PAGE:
8. Black cats are considered unlucky and bring bad luck when it crosses your path: Black cats are thought to be unlucky in India and to bring bad luck when they cross your path. The foundation of this story is the idea that black cats have a connection to witchcraft and are considered to be familiars of witches.
This deep conviction causes many Indians to go out of their way to avoid coming into contact with a black cat. Some people even believe that spotting a black cat portends impending disaster or ill karma. But there is no scientific basis for this idea; it is only a superstition that has been passed down through the ages.
9. Breaking a mirror will bring seven years of bad luck: “Breaking a mirror will bring seven years of bad luck” is a popular superstitious belief in India. It is believed that breaking a mirror not only results in seven years of bad luck but also represents a broken reflection of the soul, which can lead to seven years of misfortune.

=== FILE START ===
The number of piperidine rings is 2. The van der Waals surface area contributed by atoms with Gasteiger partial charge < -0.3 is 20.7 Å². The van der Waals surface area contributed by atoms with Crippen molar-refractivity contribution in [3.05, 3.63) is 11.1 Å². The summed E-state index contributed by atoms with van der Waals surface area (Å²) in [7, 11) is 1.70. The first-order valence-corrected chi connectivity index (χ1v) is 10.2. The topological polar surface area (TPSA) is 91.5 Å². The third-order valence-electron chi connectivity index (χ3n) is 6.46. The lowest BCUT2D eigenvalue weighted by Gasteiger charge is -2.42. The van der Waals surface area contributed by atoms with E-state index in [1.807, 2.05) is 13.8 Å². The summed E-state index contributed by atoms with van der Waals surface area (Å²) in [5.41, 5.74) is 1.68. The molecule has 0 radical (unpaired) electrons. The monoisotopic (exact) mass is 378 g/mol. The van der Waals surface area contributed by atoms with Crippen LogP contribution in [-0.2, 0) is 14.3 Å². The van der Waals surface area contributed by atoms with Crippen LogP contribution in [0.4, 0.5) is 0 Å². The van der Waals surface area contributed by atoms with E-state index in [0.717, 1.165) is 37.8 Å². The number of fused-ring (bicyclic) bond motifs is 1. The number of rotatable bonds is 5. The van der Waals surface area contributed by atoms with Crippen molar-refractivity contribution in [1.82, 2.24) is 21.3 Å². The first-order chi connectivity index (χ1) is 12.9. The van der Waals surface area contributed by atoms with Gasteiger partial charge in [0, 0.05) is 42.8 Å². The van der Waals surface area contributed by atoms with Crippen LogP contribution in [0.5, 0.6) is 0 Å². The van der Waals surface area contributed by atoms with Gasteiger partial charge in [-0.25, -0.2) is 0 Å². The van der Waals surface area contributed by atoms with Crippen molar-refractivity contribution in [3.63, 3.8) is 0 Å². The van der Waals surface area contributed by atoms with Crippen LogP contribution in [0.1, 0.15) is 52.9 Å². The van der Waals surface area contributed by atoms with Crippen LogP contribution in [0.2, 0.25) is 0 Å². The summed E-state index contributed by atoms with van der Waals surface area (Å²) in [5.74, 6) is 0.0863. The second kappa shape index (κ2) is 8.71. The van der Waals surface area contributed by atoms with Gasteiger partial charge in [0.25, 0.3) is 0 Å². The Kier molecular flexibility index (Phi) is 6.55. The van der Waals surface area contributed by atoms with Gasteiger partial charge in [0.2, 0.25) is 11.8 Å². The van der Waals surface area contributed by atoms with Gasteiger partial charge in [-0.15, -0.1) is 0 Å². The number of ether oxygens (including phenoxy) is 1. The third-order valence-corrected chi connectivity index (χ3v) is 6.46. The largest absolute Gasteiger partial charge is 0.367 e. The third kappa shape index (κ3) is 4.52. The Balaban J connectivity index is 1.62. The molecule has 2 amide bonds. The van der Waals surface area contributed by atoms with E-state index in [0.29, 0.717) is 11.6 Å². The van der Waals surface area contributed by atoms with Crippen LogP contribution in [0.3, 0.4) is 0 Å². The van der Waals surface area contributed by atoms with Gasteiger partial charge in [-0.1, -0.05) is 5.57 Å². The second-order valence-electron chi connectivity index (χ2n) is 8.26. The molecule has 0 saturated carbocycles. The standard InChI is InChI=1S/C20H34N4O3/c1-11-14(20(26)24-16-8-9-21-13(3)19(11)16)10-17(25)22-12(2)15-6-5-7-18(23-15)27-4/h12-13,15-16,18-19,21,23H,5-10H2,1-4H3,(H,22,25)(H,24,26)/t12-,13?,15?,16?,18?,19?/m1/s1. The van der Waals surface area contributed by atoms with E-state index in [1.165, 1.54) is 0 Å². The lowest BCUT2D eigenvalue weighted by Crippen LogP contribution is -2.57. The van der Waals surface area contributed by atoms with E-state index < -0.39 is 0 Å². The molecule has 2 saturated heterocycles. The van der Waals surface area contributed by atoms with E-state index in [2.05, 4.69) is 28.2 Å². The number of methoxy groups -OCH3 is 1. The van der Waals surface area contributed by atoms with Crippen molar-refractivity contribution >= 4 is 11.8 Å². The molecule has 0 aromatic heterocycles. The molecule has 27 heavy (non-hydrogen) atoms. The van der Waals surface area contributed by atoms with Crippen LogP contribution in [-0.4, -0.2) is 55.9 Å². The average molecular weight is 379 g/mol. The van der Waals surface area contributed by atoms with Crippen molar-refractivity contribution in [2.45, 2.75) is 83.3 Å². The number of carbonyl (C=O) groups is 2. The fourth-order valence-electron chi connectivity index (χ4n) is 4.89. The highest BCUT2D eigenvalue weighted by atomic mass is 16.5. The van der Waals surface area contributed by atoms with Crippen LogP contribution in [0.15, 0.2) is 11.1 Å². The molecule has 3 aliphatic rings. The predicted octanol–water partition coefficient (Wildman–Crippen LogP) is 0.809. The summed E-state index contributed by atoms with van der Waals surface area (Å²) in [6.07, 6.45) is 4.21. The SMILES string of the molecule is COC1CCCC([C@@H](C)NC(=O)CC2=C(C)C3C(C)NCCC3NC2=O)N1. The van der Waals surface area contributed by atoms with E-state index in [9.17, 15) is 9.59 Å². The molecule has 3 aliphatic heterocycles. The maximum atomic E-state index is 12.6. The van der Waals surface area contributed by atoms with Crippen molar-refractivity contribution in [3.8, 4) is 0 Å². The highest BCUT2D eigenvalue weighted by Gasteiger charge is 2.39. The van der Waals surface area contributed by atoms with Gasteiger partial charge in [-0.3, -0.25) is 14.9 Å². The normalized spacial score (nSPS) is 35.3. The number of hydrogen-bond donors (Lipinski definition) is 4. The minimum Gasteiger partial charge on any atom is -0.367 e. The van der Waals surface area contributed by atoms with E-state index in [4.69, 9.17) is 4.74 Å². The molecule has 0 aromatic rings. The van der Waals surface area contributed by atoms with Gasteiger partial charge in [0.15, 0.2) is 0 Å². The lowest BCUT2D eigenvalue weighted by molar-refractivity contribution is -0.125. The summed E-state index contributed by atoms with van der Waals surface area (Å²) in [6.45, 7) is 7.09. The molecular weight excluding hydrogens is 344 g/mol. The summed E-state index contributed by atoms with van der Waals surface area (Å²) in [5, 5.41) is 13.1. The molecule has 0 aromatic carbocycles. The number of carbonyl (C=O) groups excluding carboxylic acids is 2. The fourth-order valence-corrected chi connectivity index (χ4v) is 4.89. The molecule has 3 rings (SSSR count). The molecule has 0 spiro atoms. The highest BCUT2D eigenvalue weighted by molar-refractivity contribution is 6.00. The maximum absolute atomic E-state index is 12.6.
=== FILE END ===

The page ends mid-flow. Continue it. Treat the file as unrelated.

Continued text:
The belief is so strong that people take extra precautions while handling mirrors and ensure they don’t break accidentally. To avoid bad luck, people often perform rituals such as throwing salt over their shoulders or breaking another object to offset the bad luck.
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10. Leaving a house empty for an extended period attracts ghosts and evil spirits: In India, it is believed that leaving a house empty for an extended period can attract ghosts and evil spirits.
This superstition is based on the idea that an empty house becomes a breeding ground for negative energy and that evil spirits can easily take up residence in it. To avoid this, people often leave a lamp burning or keep a bowl of salt and water in the house to ward off evil spirits. It is also common to perform a religious ceremony or have a priest bless the house before moving in to ensure a safe and positive environment.
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Conclusion: Superstitions are a significant part of India’s culture, influencing people’s everyday lives. Despite some of these beliefs appearing illogical, they are considered a vital aspect of India’s cultural legacy, and they have been passed down from one generation to the next.
Edeh Samuel Chukwuemeka ACMC, is a Law Student and a Certified Mediator/Conciliator in Nigeria. He is also a Developer with knowledge in HTML, CSS, JS, PHP and React Native. Samuel is bent on changing the legal profession by building Web and Mobile Apps that will make legal research a lot easier.